You are not permitted to download, save or email this image. Visit image gallery to purchase the image.
The 25-year-old enjoys visiting the Dunedin Botanic Garden, but after seeing children hide when they saw her, she decided to do something about it.
Miss Sloot, who has cerebral palsy, has written a book to show children they don’t need to be shy or afraid to talk to her.
My Life with Cerebral Palsy is written in an easy-to-read style that explains her condition and describes some of the activities she enjoys, such as volunteering, playing basketball and performing in drama productions.
The book took about six years to write. With the help of staff at IDEA Services in Dunedin, she was able to be closely involved throughout the process, choosing the layout, photos and colouring images that decorated the book.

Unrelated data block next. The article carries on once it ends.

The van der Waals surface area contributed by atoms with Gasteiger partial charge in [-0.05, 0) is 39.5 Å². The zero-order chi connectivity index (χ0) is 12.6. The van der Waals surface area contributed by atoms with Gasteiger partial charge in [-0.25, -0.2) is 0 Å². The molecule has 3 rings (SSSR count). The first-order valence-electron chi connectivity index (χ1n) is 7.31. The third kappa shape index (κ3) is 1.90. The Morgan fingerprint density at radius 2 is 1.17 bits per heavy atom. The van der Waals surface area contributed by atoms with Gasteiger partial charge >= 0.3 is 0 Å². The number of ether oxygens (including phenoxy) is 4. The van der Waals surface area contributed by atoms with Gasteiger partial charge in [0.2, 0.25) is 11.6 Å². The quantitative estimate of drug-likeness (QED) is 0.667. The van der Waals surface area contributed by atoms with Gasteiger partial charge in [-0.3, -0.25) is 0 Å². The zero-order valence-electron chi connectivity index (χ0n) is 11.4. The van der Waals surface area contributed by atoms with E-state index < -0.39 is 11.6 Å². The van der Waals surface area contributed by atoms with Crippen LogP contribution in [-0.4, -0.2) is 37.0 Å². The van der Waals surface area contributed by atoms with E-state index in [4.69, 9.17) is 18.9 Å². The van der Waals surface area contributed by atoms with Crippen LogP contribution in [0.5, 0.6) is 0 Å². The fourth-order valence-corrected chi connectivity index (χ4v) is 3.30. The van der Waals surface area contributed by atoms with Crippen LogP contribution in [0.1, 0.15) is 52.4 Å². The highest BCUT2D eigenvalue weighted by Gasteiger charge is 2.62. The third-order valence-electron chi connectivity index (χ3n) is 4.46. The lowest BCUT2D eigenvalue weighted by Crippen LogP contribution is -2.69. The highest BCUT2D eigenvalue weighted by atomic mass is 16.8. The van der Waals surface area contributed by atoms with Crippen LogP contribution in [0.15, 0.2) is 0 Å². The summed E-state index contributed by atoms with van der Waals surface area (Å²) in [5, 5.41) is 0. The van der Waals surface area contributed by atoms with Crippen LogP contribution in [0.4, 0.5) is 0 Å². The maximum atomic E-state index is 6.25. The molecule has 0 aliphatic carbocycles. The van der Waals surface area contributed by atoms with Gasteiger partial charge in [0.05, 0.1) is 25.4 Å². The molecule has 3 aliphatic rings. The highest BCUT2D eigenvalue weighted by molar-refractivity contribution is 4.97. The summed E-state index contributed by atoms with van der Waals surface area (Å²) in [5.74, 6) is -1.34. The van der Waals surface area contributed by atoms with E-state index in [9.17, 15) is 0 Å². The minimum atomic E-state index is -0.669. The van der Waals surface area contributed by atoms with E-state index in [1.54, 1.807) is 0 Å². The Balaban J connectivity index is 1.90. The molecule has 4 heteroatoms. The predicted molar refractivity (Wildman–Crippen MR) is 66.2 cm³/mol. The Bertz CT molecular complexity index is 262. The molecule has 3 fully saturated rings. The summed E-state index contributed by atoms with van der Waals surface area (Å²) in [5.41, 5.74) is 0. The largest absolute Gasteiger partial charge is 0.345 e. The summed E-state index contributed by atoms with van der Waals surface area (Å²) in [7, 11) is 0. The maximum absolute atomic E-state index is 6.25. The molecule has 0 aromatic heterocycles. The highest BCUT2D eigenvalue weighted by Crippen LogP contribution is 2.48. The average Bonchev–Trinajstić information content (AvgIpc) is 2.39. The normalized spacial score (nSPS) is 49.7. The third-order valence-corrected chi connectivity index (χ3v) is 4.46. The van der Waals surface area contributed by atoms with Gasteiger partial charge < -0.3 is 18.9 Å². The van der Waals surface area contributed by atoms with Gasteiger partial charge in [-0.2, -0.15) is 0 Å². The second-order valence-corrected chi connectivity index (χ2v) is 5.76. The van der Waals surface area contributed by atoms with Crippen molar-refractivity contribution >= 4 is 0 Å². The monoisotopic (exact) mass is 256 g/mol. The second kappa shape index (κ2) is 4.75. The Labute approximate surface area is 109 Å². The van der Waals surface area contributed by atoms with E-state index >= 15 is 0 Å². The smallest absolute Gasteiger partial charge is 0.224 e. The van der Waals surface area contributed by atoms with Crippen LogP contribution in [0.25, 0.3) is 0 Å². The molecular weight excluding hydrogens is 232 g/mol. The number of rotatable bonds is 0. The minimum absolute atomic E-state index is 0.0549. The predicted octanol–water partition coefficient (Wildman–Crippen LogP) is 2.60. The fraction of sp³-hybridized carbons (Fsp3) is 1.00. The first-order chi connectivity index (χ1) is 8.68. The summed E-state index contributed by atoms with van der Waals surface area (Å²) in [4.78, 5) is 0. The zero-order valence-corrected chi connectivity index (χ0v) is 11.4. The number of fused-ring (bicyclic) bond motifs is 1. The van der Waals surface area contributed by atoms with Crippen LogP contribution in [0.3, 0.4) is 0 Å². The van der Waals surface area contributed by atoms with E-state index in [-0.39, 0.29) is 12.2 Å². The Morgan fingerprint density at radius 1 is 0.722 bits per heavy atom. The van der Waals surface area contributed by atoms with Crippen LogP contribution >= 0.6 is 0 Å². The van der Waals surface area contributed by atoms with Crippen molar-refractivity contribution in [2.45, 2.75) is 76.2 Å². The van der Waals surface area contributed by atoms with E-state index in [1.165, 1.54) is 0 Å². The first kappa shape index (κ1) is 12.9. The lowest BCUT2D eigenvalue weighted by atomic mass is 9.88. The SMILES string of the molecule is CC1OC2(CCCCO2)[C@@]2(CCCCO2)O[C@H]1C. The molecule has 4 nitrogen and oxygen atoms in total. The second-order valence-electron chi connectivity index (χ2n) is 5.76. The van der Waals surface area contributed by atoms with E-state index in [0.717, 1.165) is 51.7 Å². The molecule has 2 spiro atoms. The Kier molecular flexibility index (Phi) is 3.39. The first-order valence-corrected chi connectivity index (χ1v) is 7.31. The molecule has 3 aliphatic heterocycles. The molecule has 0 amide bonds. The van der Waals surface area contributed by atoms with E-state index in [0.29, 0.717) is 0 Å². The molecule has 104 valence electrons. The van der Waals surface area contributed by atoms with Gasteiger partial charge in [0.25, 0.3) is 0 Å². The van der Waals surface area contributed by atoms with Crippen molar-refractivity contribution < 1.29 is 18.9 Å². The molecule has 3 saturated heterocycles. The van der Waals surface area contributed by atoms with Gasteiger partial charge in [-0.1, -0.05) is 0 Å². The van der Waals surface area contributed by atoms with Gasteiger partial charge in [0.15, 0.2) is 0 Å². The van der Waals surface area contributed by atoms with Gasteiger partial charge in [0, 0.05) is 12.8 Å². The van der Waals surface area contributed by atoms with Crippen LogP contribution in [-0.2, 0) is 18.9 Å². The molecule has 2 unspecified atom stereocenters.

A quiz night fundraiser generated money to print 32 copies of the book, but Dunedin Print was so impressed by her efforts it increased the print run from 32 to 350 at no extra cost.
Writing the book provided a chance to visit her former primary and secondary schools, St Leonards School and Queen’s High School.
She was able to answer pupils’ questions, including how she gets into bed at night and what it was like using a wheelchair.
She explained to the children who asked how she got around that managing an electric wheelchair was a bit like a video game, because she had a joystick to control, and she had to dodge obstacles.
Since being published, the book had had a positive reception, Miss Sloot said.
Copies had been sent to every school in Dunedin, and many teachers and school principals had written thanking her for the book.
The book had also been sent to children’s wards throughout the country as well as organisations that supported people with cerebral palsy.